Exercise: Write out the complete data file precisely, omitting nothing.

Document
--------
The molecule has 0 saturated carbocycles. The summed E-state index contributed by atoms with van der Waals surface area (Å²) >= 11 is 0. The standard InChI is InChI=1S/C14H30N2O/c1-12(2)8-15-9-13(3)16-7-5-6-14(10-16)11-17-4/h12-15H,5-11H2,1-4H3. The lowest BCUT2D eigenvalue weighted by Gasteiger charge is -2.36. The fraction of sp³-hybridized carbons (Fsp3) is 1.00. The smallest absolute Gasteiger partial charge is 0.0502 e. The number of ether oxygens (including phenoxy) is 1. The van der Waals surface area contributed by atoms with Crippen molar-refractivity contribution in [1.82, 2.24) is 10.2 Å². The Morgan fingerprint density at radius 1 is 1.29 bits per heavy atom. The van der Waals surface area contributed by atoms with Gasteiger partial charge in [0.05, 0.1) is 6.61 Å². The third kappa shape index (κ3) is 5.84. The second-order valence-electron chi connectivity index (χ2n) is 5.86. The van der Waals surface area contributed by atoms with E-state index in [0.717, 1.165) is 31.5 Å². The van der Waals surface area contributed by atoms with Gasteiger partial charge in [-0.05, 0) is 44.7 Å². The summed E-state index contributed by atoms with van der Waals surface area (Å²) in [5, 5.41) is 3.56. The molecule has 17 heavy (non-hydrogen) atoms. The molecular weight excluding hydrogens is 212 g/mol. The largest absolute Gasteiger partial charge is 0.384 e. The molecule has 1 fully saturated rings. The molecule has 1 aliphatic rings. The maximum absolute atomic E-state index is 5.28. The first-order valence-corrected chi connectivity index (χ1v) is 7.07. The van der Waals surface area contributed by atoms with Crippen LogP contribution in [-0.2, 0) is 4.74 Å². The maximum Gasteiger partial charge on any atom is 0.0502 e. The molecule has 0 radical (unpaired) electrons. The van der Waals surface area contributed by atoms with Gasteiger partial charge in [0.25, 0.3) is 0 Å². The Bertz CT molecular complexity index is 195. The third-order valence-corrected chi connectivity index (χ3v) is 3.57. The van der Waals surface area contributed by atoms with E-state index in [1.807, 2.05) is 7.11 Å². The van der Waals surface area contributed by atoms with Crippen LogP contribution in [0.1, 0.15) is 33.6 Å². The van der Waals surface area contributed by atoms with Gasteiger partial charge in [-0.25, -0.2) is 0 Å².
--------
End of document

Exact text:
The molecule has 0 saturated carbocycles. The summed E-state index contributed by atoms with van der Waals surface area (Å²) >= 11 is 0. The standard InChI is InChI=1S/C14H30N2O/c1-12(2)8-15-9-13(3)16-7-5-6-14(10-16)11-17-4/h12-15H,5-11H2,1-4H3. The lowest BCUT2D eigenvalue weighted by Gasteiger charge is -2.36. The fraction of sp³-hybridized carbons (Fsp3) is 1.00. The smallest absolute Gasteiger partial charge is 0.0502 e. The number of ether oxygens (including phenoxy) is 1. The van der Waals surface area contributed by atoms with Crippen molar-refractivity contribution in [1.82, 2.24) is 10.2 Å². The Morgan fingerprint density at radius 1 is 1.29 bits per heavy atom. The van der Waals surface area contributed by atoms with Gasteiger partial charge in [0.05, 0.1) is 6.61 Å². The third kappa shape index (κ3) is 5.84. The second-order valence-electron chi connectivity index (χ2n) is 5.86. The van der Waals surface area contributed by atoms with E-state index in [0.717, 1.165) is 31.5 Å². The van der Waals surface area contributed by atoms with Gasteiger partial charge in [-0.05, 0) is 44.7 Å². The summed E-state index contributed by atoms with van der Waals surface area (Å²) in [5, 5.41) is 3.56. The molecule has 17 heavy (non-hydrogen) atoms. The molecular weight excluding hydrogens is 212 g/mol. The largest absolute Gasteiger partial charge is 0.384 e. The molecule has 1 fully saturated rings. The molecule has 1 aliphatic rings. The maximum absolute atomic E-state index is 5.28. The first-order valence-corrected chi connectivity index (χ1v) is 7.07. The van der Waals surface area contributed by atoms with Crippen LogP contribution in [-0.2, 0) is 4.74 Å². The maximum Gasteiger partial charge on any atom is 0.0502 e. The molecule has 0 radical (unpaired) electrons. The van der Waals surface area contributed by atoms with Gasteiger partial charge in [0.25, 0.3) is 0 Å². The Bertz CT molecular complexity index is 195. The third-order valence-corrected chi connectivity index (χ3v) is 3.57. The van der Waals surface area contributed by atoms with E-state index in [1.807, 2.05) is 7.11 Å². The van der Waals surface area contributed by atoms with Crippen LogP contribution in [0.1, 0.15) is 33.6 Å². The van der Waals surface area contributed by atoms with Gasteiger partial charge in [-0.25, -0.2) is 0 Å².